Entrepreneurship is something that many are afraid of, or something that they feel is a far fetch for them. I’m sure that you all know the saying: “You can do anything that you put your mind to.” Well, this is becoming more of a reality with the help of Kitsy Lane.
Kitsy Lane is made up of a community of Boutique Owners (from stay-at-home moms to professional stylists and even celebrities) who customize their own online storefronts, curating jewelry and accessories from on-trend and up-and-coming designers to sell in weekly flash sales. They simply provide the platform (by the way, our innovative marketing platform is first-of-its-kind), pay the commissions, and securely handle all the orders.
At FashInvest, we had a chance to interview one of the driving forces behind this unique concept, Andy Fox, CEO of Kitsy Lane.
Andy Fox has some interesting experience and is no stranger to entrepreneurship. He was Founder, CEO of North East Telecommunications (Voice Processing Services); which was sold to Phoenix Media, Founder, CEO of Technically Speaking (Voice Processing Platforms); sold to Brooktrout (BRKT), Founder, CEO of iConverse (Mobile); sold to Infoclarus, and Founder, CEO of imidio (Collaboration); sold to Sitescape. Andy also served as CTO at Sitescape (Collaboration) which was sold to Novell and lastly he served as VP of Product mgmt., Novell.
When asked about the inspiration behind Kitsy Lane, Andy stated: “My wife hosted a trunk show at our home. I’d never seen one before. I noticed how everyone was having fun, helping each other pick things out and virtually everyone made a purchase. I was immediately sold on the power of social selling and the personal shopping experience. After thinking about it and interviewing some of the reps, I thought I could leverage the social aspects of the internet to create a similar experience online that would be easier to operate and potentially grow faster.”
Kitsy Lane has accomplished so much within its five months of existence; Fox believes that Kitsy Lane is compelling to would be Boutique Owners (Kitsy Lane’s term for their sellers). There are so many women who would love to own their own little business or make some extra income. Many are busy with school, or kids, or have a fulltime job. Kitsy Lane has come along and created an opportunity that’s free, fun, easy, and with step-by-step guides and education and also believes that it’s a great community of people. Fox states: “I also think the end customer is getting a personalized service and a social shopping experience that doesn’t exist in online retail today.”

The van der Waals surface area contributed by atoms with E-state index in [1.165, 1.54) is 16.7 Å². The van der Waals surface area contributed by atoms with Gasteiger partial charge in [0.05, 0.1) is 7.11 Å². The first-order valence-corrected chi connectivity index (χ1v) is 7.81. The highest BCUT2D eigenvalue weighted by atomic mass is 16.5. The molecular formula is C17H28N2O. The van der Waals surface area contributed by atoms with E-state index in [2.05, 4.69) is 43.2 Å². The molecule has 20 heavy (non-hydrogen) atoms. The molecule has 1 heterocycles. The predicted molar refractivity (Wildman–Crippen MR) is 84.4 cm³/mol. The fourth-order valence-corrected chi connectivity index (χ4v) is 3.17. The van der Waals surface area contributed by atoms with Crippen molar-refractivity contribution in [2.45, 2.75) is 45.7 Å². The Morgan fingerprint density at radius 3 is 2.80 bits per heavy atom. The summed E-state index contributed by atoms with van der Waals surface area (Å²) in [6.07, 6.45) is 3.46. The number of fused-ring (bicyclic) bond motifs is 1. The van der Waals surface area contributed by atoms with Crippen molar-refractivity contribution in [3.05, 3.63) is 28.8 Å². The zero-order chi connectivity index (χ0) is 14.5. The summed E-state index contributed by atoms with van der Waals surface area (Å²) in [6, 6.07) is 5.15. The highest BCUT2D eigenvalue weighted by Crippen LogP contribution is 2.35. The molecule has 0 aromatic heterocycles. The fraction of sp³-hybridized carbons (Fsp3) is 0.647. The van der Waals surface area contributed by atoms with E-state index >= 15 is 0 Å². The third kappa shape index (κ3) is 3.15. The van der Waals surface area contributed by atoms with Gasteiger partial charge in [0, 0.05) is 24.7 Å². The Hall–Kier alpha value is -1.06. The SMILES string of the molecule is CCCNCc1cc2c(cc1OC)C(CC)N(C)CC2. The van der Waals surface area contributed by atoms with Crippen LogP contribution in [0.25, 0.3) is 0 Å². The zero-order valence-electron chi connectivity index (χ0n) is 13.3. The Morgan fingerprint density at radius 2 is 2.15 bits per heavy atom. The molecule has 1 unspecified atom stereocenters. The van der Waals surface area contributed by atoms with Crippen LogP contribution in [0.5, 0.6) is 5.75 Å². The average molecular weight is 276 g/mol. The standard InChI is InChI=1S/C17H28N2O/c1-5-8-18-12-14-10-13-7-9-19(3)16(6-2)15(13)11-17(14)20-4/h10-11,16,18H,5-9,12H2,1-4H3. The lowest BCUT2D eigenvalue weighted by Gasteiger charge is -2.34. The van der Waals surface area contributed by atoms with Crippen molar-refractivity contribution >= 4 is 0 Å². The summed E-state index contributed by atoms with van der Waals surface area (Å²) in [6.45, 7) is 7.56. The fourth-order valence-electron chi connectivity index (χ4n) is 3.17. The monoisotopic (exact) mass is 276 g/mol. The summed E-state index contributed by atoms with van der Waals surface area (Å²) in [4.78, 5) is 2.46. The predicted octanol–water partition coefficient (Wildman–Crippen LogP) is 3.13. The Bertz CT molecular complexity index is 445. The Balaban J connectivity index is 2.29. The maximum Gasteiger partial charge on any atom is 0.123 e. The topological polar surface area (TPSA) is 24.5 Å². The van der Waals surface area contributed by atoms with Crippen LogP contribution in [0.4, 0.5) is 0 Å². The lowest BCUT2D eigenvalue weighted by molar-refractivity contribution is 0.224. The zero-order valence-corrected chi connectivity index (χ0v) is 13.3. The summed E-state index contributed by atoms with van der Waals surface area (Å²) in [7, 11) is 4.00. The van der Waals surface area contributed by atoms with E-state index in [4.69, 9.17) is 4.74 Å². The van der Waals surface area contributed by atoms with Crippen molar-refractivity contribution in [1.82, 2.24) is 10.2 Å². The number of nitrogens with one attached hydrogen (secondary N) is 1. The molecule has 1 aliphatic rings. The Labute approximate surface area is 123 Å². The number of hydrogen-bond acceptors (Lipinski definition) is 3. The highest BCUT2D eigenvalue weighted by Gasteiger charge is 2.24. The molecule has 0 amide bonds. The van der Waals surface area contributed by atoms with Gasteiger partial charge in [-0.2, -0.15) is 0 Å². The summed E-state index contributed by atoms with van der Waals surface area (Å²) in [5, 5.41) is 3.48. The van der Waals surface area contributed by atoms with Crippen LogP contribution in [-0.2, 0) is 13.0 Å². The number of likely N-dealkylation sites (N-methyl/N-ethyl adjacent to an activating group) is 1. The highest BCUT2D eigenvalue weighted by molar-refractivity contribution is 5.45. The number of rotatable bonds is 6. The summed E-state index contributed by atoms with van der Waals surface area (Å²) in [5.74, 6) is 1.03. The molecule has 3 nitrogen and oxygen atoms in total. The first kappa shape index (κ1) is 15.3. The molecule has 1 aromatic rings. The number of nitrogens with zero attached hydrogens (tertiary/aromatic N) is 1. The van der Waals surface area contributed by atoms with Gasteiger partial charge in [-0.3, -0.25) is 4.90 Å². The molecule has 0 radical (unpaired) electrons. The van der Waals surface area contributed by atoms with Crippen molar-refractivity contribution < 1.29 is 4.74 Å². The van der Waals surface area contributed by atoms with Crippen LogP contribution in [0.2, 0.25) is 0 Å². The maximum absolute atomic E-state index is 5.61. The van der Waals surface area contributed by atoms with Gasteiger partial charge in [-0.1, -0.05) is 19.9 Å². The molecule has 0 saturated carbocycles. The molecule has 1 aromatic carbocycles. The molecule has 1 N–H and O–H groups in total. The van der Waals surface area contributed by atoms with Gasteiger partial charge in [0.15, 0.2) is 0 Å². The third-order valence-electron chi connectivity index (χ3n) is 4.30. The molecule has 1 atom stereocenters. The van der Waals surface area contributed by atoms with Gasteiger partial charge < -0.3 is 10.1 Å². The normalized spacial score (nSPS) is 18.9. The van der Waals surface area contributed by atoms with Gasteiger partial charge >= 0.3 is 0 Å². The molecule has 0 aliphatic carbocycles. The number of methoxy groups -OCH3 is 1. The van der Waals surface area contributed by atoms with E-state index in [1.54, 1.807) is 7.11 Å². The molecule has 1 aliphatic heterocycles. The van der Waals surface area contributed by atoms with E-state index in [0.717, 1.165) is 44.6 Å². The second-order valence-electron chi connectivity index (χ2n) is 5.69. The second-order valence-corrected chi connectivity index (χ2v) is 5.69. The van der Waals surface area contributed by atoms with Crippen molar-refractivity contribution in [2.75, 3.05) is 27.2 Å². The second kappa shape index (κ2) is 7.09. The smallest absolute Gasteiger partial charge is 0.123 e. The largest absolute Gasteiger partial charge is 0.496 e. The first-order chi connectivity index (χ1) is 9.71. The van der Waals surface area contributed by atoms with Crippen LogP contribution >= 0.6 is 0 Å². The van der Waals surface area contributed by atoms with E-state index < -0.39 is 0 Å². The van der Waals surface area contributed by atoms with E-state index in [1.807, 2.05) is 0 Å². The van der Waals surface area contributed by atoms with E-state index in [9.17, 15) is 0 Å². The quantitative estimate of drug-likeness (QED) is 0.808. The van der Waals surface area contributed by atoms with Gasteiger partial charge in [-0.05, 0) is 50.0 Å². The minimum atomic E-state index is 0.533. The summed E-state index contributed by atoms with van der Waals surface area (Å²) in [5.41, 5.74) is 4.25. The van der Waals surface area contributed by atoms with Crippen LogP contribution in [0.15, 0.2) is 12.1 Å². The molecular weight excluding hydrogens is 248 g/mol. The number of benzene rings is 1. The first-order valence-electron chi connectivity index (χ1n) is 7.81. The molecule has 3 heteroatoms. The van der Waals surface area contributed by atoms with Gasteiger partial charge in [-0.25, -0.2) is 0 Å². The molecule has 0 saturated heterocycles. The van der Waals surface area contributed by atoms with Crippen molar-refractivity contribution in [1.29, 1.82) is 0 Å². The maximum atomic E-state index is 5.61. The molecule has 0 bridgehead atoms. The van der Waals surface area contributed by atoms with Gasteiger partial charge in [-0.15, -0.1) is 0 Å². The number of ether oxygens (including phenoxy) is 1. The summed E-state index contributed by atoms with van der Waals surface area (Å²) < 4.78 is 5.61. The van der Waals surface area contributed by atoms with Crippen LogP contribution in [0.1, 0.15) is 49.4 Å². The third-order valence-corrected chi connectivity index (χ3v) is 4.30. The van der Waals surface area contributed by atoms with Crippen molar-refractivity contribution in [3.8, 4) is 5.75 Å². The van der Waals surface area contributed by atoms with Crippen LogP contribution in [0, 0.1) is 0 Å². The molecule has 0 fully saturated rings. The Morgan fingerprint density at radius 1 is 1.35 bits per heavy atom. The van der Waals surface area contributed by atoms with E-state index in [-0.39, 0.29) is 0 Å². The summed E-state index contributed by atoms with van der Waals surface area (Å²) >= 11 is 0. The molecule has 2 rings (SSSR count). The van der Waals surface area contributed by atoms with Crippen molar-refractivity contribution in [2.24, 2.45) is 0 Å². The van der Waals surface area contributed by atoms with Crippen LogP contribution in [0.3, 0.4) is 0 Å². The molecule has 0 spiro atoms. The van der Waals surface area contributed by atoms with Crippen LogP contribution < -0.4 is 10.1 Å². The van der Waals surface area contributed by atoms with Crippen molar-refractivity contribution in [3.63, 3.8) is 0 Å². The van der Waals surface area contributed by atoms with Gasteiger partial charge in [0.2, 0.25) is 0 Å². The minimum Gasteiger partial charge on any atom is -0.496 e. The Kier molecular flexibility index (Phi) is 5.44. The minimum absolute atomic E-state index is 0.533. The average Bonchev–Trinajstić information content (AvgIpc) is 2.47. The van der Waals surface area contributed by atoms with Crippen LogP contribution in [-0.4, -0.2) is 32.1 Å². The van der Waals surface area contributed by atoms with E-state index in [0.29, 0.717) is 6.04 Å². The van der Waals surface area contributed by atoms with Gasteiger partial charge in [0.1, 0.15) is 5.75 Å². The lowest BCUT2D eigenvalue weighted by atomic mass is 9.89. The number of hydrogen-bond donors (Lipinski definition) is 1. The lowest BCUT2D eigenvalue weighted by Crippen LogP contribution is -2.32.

When asked about marketing strategies for Kitsy Lane, Fox stated: “We use a number of vehicles to acquire Boutique Owners: search, job postings, etc. More interestingly, we provide our Boutique Owners with a number of social selling tools to grow their business, and promote and drive sales. We offer several modules that integrate with Facebook and Twitter. We also have integrations with Pinterest, and Tumblr. The platform provides an email marketing tool, and components to create programs for invitations, reminders, product recommendations, weekly flash sales, game-based advertising. We even offer offline tools such as flyer and business card creation. Our goal is to provide our Boutique Owners with the newest and most effective of social marketing tools. You’ll see more in the future, all of these tools are free for the Boutique Owner.” Thus far, Kitsy Lane’s Facebook and email tools have been most successful as far as marketing strategies.
Kitsy Lane was originally funded with a seed round from Point Judith Capital, and a number of Angels in the Boston area. Just last week, the company announced receiving $3.5 million in seed funding, which will be used for general growth and platform improvements.
When asked about the future of Kitsy Lane, Fox stated: “We are focused on making both the shopping experience and the selling experience the best it can be. We’ll be adding a number of vehicles to help the Boutique Owner grow their customer bases’ and drive sales.
We will be expanding the product categories. We haven’t yet made a decision to carry apparel.”
By Lolita A. Alford